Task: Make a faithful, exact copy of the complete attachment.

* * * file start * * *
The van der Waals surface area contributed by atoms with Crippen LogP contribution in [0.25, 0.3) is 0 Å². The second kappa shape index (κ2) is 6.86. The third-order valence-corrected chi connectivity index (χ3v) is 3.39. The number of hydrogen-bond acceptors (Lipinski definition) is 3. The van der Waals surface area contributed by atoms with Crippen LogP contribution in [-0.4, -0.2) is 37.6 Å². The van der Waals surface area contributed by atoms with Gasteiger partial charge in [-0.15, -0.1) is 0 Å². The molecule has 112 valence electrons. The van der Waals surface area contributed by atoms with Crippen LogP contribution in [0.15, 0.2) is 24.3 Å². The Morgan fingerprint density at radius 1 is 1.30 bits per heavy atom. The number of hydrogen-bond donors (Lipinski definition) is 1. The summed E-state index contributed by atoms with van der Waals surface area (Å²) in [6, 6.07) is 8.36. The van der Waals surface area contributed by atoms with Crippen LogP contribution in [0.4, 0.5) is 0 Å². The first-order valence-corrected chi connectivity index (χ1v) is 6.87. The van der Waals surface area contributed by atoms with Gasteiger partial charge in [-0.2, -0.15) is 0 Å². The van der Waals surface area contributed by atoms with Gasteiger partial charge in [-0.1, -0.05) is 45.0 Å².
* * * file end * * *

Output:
The van der Waals surface area contributed by atoms with Crippen LogP contribution in [0.25, 0.3) is 0 Å². The second kappa shape index (κ2) is 6.86. The third-order valence-corrected chi connectivity index (χ3v) is 3.39. The number of hydrogen-bond acceptors (Lipinski definition) is 3. The van der Waals surface area contributed by atoms with Crippen LogP contribution in [-0.4, -0.2) is 37.6 Å². The van der Waals surface area contributed by atoms with Gasteiger partial charge in [-0.15, -0.1) is 0 Å². The molecule has 112 valence electrons. The van der Waals surface area contributed by atoms with Crippen LogP contribution in [0.15, 0.2) is 24.3 Å². The Morgan fingerprint density at radius 1 is 1.30 bits per heavy atom. The number of hydrogen-bond donors (Lipinski definition) is 1. The summed E-state index contributed by atoms with van der Waals surface area (Å²) in [6, 6.07) is 8.36. The van der Waals surface area contributed by atoms with Crippen LogP contribution in [0.4, 0.5) is 0 Å². The first-order valence-corrected chi connectivity index (χ1v) is 6.87. The van der Waals surface area contributed by atoms with Gasteiger partial charge in [-0.2, -0.15) is 0 Å². The van der Waals surface area contributed by atoms with Gasteiger partial charge in [-0.1, -0.05) is 45.0 Å².